On hospital white boards around the country and deep within adoptee files is the acronym BUFA. “Baby Up For Adoption” This acronym is used to describe a patient who is seeking medical care and is considering adoption.
In the patient’s pre-natal medical records, it’s listed where you would put a “complication”, where it says she has high blood pressure or her family history of diabetes, or AMA “Advanced Maternal Age.” When mom is admitted onto the labor floor, “BUFA” is listed next to her name on the active labor board. When a medical provider comes to take care of her, he/she would know that the patient is considering adoption, before walking into the room.
I remember when I first learned of this acronym, I was in Kokomo, IN. I was outside the mom’s room and I noticed a sign outside her door that said BUFA. I asked her nurse what it meant, and she looked around and said quickly and quietly, “It means she’s putting her baby up for adoption.” I got this feeling in my gut, this feeling of what’s wrong with her choice. Her and I have been discussing this option for months. She has gone over and over why she feels she can’t bring her twin babies home. I felt shame myself, as I was part of her plan.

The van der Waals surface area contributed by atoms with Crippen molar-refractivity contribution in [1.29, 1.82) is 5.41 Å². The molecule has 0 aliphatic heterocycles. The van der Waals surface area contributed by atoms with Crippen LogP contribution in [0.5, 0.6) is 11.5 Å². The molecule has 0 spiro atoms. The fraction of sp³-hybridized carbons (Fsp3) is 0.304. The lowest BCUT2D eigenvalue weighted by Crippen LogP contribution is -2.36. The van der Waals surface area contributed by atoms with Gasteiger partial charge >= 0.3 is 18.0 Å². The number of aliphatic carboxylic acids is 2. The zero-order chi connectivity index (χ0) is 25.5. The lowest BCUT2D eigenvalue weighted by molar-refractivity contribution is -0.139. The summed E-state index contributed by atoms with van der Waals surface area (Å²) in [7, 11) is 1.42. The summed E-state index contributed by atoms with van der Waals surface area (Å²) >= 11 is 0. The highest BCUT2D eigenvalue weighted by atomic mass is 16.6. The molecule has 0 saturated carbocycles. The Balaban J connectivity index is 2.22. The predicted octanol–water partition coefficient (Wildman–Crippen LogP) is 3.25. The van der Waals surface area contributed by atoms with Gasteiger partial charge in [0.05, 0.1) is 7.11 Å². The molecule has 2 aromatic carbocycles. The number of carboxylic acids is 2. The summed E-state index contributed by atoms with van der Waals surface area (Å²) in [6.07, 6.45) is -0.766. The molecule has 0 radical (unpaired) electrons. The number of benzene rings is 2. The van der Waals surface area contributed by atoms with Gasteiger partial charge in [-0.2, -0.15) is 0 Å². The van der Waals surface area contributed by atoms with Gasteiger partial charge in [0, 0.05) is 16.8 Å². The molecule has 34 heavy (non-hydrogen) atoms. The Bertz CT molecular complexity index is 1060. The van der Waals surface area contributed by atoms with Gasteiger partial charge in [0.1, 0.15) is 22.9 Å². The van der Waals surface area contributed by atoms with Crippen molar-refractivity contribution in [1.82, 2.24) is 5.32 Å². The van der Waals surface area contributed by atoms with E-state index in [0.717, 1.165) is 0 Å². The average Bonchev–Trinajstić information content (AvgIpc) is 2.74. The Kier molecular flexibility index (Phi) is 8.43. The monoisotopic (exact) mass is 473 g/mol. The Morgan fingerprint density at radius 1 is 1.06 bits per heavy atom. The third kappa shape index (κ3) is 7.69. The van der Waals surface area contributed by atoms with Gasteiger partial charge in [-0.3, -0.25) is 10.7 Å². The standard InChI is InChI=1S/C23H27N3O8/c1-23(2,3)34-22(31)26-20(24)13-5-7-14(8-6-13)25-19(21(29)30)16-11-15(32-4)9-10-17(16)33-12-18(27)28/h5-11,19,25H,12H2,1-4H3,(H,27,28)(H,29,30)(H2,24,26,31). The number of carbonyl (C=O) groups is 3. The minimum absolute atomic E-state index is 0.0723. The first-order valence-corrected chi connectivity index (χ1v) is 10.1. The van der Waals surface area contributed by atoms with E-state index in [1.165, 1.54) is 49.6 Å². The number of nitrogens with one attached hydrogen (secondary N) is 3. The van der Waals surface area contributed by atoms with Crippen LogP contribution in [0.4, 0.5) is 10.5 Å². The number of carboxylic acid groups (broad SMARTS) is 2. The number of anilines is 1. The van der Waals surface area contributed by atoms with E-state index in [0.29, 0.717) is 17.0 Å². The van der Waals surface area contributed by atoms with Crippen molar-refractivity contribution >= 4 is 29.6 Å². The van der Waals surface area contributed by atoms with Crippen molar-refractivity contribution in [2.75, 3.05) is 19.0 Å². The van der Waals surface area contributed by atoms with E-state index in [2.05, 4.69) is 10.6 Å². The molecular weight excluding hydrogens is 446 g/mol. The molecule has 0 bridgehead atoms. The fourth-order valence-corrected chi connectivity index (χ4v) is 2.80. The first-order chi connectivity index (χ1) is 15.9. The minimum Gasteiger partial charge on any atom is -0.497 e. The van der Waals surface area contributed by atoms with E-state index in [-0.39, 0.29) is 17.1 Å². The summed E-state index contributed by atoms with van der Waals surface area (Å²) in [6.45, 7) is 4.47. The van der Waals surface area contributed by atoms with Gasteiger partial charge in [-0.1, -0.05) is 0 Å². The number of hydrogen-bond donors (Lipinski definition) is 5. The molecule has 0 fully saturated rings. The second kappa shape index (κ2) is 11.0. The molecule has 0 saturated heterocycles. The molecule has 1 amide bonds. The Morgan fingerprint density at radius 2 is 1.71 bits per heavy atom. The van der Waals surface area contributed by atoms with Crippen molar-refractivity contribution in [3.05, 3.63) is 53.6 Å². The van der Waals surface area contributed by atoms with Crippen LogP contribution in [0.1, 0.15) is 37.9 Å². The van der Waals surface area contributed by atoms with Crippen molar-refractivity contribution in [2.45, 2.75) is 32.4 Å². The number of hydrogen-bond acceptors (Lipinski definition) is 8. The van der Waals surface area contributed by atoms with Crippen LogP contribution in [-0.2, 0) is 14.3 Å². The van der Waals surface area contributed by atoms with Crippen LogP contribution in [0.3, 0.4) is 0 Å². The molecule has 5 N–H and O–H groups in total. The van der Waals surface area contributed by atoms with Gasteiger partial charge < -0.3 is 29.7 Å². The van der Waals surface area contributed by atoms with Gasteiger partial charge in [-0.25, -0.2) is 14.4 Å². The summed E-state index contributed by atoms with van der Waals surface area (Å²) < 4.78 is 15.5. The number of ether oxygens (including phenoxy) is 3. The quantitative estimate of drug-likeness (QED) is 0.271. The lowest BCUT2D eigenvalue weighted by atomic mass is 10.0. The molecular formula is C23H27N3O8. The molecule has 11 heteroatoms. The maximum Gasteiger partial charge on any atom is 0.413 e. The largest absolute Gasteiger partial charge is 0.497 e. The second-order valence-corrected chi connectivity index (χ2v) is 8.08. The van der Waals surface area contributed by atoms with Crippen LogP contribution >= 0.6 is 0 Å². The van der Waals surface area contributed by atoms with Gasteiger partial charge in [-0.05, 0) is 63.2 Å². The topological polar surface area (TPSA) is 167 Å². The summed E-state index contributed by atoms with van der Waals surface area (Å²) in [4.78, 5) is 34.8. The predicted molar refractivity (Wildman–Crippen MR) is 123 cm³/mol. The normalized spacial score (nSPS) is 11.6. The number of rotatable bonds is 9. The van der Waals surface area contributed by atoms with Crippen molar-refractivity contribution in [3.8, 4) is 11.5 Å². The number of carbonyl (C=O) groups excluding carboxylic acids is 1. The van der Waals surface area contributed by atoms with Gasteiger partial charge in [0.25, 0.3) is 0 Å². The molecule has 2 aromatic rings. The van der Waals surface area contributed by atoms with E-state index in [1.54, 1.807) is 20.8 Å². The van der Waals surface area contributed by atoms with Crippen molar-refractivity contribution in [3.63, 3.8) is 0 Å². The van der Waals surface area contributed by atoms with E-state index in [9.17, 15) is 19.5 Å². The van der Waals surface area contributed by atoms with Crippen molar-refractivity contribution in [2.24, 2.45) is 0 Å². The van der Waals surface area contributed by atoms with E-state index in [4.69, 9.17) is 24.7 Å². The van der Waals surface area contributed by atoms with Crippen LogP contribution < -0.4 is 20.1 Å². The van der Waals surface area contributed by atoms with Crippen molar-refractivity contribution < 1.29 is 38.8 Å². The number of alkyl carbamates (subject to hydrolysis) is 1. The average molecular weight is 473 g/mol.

Debbie had nothing to be ashamed of. Debbie was 42 and had 3 babies at home she was raising with her husband. Their twin girls were 2 and they had a 1-year-old son. She said another set of twins would kill her and/or her marriage. I know the women that have this acronym next their names would feel so sad if/when they see it! So why do we use this outdated label? Because the word ADOPTION is so shameful? Because if someone knew, she would be JUDGED? Her adoption plan is a SECRET?
These are the things nurses and doctors have said over the years.
They use BUFA to protect their patient, this way they know what “language to use” before the encounter. Whatever the reason, I challenge you all to come up with something else. Some professionals use “Baby Blessing”.
I am not sure why we can’t just use ADOPTION?
By 2021, all medical professionals should be using respectful, neutral “language” no matter what the patient is considering. No shaming, no judging, no talking into or out of anything. Call it what it is.
It’s not good, it’s not bad, IT JUST IS. ADOPTION.
Since this article was written and awaiting to be posted: The post placement team got an inquiry from one of the twins that Debbie delivered and placed for adoption. We supported her reunion with her biological mother. This adoptee does not feel that she was given up, she stated “I was given the best life and I cannot wait to share that with my birth mom, and see who and where I came from!”